There are only really two things you need to know in order to keep your food fresh for longer. You need to know how to strategically organize food in your fridge and how to properly store your produce.
Organizing Your Fridge
The first thing you should know is that your refrigerator should always be kept at a temperature of 40°F or lower and freezers at 0°F. Refrigerators have different compartments that are meant for storing different products. These compartments have different temperature zones depending on how close they are to the cooling element of your fridge. If you don’t store your food in the right place in your fridge, the temperature of your food might not lower enough to keep them from spoiling.
Freezers are obviously meant for frozen food. You should store ice, meat, frozen fruits and vegetables here. Pack your food tightly in plastic containers and organize them in the freezer to optimize storage.
2. Upper Shelves
Upper shelves have consistent temperatures so it’s best to store food that doesn’t have to be cooked here. This includes ready-to-eat foods like deli meats and tortillas, and leftovers and drinks. Unlike freezers, shelves should not be packed to prevent inconsistent temperatures and to promote the flow of cool air.
3. Lower Shelves
Lower shelves have the coolest temperature in the entire fridge, not including the freezer, of course. Raw meat, seafood, eggs, and dairy products are best placed here. Keep the bacteria in raw meat from spreading to your other foods by designating a section of your fridge solely for meat. Keep the meat in its original packaging, or wrap it yourself in plastic wrap, or use an improvised bin which should be regularly cleaned.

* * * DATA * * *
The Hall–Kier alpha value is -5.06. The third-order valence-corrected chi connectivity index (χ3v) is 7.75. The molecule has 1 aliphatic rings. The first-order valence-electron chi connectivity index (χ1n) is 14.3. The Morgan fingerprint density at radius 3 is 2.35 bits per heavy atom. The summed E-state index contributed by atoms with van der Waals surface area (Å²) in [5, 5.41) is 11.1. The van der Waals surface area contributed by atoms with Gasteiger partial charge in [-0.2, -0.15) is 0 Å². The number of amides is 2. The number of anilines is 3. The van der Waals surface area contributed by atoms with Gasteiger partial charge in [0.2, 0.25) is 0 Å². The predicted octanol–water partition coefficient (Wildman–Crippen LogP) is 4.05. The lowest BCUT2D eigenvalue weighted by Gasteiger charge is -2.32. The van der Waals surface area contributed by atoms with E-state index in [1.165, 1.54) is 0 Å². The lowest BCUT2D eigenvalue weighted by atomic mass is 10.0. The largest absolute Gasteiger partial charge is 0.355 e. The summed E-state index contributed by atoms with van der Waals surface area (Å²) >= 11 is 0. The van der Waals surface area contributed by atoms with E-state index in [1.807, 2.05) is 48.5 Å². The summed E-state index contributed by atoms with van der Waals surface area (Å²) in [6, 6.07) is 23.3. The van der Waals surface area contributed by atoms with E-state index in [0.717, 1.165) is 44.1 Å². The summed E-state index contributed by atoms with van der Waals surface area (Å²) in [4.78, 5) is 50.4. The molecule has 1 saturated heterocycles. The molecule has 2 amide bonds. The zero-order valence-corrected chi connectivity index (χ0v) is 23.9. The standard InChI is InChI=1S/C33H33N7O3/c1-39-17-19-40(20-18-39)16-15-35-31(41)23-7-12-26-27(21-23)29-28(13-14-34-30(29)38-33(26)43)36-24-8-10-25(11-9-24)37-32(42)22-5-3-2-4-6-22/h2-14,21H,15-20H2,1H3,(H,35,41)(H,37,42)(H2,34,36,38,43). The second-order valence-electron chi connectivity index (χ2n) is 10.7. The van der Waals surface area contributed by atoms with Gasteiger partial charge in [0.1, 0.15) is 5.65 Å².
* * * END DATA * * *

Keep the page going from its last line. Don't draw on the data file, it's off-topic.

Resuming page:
4. Crisper Drawers
Keep fruits and vegetables in crisper drawers to keep them moist and preserved. Make sure you separate fruits from vegetables because most fruits release ethylene to help them ripen but will cause vegetables to go yellow and limp.
Doors have the warmest temperature in the entire fridge and are thereby best for foods that are most resistant to spoiling. This includes juices, water, and condiments. Eggs and dairy products should not be stored here.
Store Your Produce
1. Bananas. Wrap the crown, or the area where the banana stems meet, with plastic wrap to make them last longer. Bananas release ethylene, the gas that make fruits ripen, in their stem so wrapping it in plastic wrap will keep the gas from reaching and ripening the rest of the banana.
2. Celery. Wrap celery in aluminium foil to keep them crisp for up to five weeks.
3. Asparagus. Keep your asparagus vertically in a glass of water. The asparagus will drink the water in the glass, just like fresh-cut flowers, thereby keeping them fresh for longer.
4. Strawberries. The best way to store strawberries is by washing them first in a vinegar bath. Combine a cup of vinegar and three cups of water in a container and place all your strawberries in. Spread them around before rinsing the mixture off and allowing them to dry. Then simply store them in your fridge. These strawberries will last a week longer since the vinegar will prevent mold from forming too quickly.
5. Cookies. Store cookies in a Ziploc with a slice of bread to keep them moist.
6. Sliced Avocado. Refrigerate in a container with half an onion. The onion will release sulphuric acid which helps prevent browning. Alternatively, you can squeeze a bit of lemon juice on the avocado and store it in a wrap, cut-side down.
7. Brown Sugar. Store brown sugar in a container with marshmallows to keep them soft by absorbing the excess moisture.
8. Tomatoes. Do not refrigerate tomatoes. Instead, store them at room temperature.
9. Onions, Squash, Potatoes. Store in a cool environment with low moisture such as a dark cupboard, as long as it’s outside the fridge.
10. Lettuce. Keep your lettuce in a plastic bag with paper towel. The paper towel will absorb any excess moisture that will cause the lettuce to go limp.